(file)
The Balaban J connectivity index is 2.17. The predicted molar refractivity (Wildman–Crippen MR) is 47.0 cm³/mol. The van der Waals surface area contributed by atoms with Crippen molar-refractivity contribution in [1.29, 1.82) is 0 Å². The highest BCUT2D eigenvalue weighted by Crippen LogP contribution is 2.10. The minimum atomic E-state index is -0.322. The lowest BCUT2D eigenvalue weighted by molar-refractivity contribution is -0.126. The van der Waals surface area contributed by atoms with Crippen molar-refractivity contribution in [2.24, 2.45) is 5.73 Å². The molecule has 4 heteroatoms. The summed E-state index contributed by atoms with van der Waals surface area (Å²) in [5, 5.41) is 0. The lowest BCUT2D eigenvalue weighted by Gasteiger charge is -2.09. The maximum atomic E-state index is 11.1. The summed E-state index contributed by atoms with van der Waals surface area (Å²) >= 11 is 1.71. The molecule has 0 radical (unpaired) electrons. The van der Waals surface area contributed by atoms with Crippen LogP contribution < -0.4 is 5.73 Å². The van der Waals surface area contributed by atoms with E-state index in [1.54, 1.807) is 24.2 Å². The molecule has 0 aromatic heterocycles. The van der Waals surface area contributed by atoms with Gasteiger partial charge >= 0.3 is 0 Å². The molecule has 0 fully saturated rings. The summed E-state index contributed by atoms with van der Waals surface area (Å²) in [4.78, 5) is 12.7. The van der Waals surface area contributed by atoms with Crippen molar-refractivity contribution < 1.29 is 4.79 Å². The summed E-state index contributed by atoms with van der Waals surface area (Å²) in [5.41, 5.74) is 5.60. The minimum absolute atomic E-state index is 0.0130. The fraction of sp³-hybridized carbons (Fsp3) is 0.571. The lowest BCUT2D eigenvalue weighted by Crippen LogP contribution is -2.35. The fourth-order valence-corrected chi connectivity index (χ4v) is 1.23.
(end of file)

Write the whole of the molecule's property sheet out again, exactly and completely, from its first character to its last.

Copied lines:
The Balaban J connectivity index is 2.17. The predicted molar refractivity (Wildman–Crippen MR) is 47.0 cm³/mol. The van der Waals surface area contributed by atoms with Crippen molar-refractivity contribution in [1.29, 1.82) is 0 Å². The highest BCUT2D eigenvalue weighted by Crippen LogP contribution is 2.10. The minimum atomic E-state index is -0.322. The lowest BCUT2D eigenvalue weighted by molar-refractivity contribution is -0.126. The van der Waals surface area contributed by atoms with Crippen molar-refractivity contribution in [2.24, 2.45) is 5.73 Å². The molecule has 4 heteroatoms. The summed E-state index contributed by atoms with van der Waals surface area (Å²) in [5, 5.41) is 0. The lowest BCUT2D eigenvalue weighted by Gasteiger charge is -2.09. The maximum atomic E-state index is 11.1. The summed E-state index contributed by atoms with van der Waals surface area (Å²) >= 11 is 1.71. The molecule has 0 radical (unpaired) electrons. The van der Waals surface area contributed by atoms with Crippen LogP contribution < -0.4 is 5.73 Å². The van der Waals surface area contributed by atoms with E-state index in [1.54, 1.807) is 24.2 Å². The molecule has 0 aromatic heterocycles. The van der Waals surface area contributed by atoms with Gasteiger partial charge >= 0.3 is 0 Å². The molecule has 0 fully saturated rings. The summed E-state index contributed by atoms with van der Waals surface area (Å²) in [4.78, 5) is 12.7. The van der Waals surface area contributed by atoms with Crippen molar-refractivity contribution < 1.29 is 4.79 Å². The summed E-state index contributed by atoms with van der Waals surface area (Å²) in [5.41, 5.74) is 5.60. The minimum absolute atomic E-state index is 0.0130. The fraction of sp³-hybridized carbons (Fsp3) is 0.571. The lowest BCUT2D eigenvalue weighted by Crippen LogP contribution is -2.35. The fourth-order valence-corrected chi connectivity index (χ4v) is 1.23.